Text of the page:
Following a month of hearings and well over 1,000 proposed amendments, the Senate approved its version of Amended Substitute House Bill 153, the biennial operating budget bill, by a vote of 23 to 10. The Senate concentrated on including more money for hard-hit local governments and school districts - with $100 million more included for K-12 foundation funding and the use of the House's $50 million annual collaborative incentive fund for local governments going instead directly into the Local Government Fund for general disbursement. Some of the major policy changes in the document included:

  • An overhaul of JobsOhio, the planned privatization of the state’s economic development activities - including provisions such as:
    • removing the governor from active management of the nonprofit;
    • requiring all board members to have CEO or CFO experience; and
    • requiring the Division of Liquor Control to maintain all current operations and duties upon transfer of the liquor enterprise to JobsOhio, including controlling the traffic in beer and liquor and the fixing of wholesale and retail prices of spirituous liquor.
  • Requiring the Director of the Office of Budget and Management to compare and analyze alternatives to privatize the Ohio Lottery and to report back to the General Assembly with a proposal by December 15, 2011;
  • Further overhaul of charter school provisions;
  • Requiring the Public Utilities Commission of Ohio to determine a method to distribute the benefit to consumers of the reduction in the assessment instead of recalculating public utility rates based on the cut in funding to the Office of the Consumers' Counsel;
  • Altering the construction reform provisions to more closely mirror the contents of the Ohio Construction Reform Panel Report of 2008;
  • Multiple revisions to the proposed changes to prevailing wage, including raising the thresholds over the next two years to $250,000 (well below the executive proposal of a $5 million threshold) and applying prevailing wage to university projects;
  • Requiring the General Assembly's approval for any privatization of the Ohio Turnpike;
  • Removing provisions regarding oil and natural gas drilling on state park land;
  • Allowing legislators to take a 5 percent pay cut;
  • Elimination of the proposed changes to the New Community Authority law; and
  • Creation of a Joint Tax Expenditure Review Committee.

As in the House, Democrat members of the Senate offered multiple floor amendments. Many of the amendments addressed primary and secondary education concerns, privatization proposals, removing the estate tax repeal, unbundling of the ancillary services from the nursing facility Medicaid reimbursement rate and increasing funding to a variety of social services programs. All Democrat amendments were set aside without a formal vote.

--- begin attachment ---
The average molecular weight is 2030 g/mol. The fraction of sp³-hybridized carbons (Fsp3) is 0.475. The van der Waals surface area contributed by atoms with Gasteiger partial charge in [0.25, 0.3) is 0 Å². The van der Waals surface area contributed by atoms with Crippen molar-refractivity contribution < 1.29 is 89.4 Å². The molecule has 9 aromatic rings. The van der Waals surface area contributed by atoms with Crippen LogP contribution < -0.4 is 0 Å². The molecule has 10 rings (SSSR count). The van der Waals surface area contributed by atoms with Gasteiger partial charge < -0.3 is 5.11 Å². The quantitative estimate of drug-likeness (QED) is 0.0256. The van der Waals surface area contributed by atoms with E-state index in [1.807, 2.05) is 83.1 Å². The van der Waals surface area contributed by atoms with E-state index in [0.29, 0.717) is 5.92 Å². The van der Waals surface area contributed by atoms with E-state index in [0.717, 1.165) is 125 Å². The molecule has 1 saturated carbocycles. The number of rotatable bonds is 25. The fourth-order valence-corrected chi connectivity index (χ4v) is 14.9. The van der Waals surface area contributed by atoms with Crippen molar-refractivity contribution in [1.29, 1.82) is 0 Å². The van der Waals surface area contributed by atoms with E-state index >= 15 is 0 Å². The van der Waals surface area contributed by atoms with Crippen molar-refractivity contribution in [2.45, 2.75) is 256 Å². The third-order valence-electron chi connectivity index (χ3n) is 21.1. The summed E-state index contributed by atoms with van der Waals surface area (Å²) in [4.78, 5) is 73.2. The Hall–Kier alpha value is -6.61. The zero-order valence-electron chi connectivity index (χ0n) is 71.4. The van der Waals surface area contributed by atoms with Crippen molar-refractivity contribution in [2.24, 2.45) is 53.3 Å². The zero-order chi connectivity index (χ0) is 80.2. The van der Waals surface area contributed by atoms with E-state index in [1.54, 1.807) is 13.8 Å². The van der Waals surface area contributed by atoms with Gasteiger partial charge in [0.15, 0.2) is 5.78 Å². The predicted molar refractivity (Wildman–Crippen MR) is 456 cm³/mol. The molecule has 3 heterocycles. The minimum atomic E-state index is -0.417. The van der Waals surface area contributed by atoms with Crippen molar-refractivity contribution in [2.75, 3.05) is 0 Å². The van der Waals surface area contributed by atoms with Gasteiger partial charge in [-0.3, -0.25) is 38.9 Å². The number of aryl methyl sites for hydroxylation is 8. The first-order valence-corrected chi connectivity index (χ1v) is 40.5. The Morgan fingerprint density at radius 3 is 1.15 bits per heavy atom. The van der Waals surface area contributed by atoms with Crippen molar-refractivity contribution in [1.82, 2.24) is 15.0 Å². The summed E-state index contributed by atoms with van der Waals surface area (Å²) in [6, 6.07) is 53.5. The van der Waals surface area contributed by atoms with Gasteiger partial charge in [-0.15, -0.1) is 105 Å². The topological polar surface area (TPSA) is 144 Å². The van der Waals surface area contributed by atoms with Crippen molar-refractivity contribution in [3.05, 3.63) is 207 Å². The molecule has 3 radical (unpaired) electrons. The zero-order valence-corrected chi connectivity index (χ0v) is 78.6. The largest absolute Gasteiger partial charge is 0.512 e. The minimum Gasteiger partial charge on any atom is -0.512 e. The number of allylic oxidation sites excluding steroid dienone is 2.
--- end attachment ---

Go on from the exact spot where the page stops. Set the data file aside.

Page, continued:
The bill now moves into a conference committee - composed of three members of each chamber - to work out differences between the House and Senate versions.

Speaker Batchelder proposes constitutional reform commission

In a rare move by a Speaker of the House, Speaker Bill Batchelder (R-Medina) introduced and appeared before the House State Government and Elections Committee on House Bill 188 - his proposal to overhaul Ohio's Constitution. The Speaker's bill proposes the formation of the Ohio Constitutional Modernization Commission to review and issue recommendations for revising the Ohio Constitution. Under a provision added to the constitution in 1912, voters must be asked every 20 years whether to hold a convention - the next vote comes in 2012 - something the voters of Ohio have never approved in the 100 years the option has been available.

While a constitutional convention would be charged with starting from scratch, the proposed commission would look at the current document for recommended improvements. A similar approach was taken in the 1970s, resulting in multiple changes to the constitution - from the tandem election of the governor and lieutenant governor and to conforming Ohio law with federal law granting 18-year-olds the right to vote to county government reform, allowing alternative forms of county government structure. Speaker Batchelder has noted that he believes Ohio faces a number of issues ripe for constitutional review, including the meaning of a "thorough and efficient system of common schools," local control, taxation, governmental balance of powers and other policy questions.

The proposed commission would consist of 32 members - 12 legislators (three appointed by each caucus leader of each chamber); and 20 additional members appointed by a majority vote of the 12 legislative members. Any recommendation of the commission would require a two-thirds vote of the membership, removing the possibility of strictly partisan issues dominating the proceedings. A three-fifths majority vote of each chamber of the General Assembly would be required to place any measure on the ballot for voter approval.

The House State Government and Elections Committee favorably reported the bill out of committee on June 7, 2011. The full House voted for the bill by a vote of 96 to 1 on June 8. The bill will now move to the Senate for consideration.

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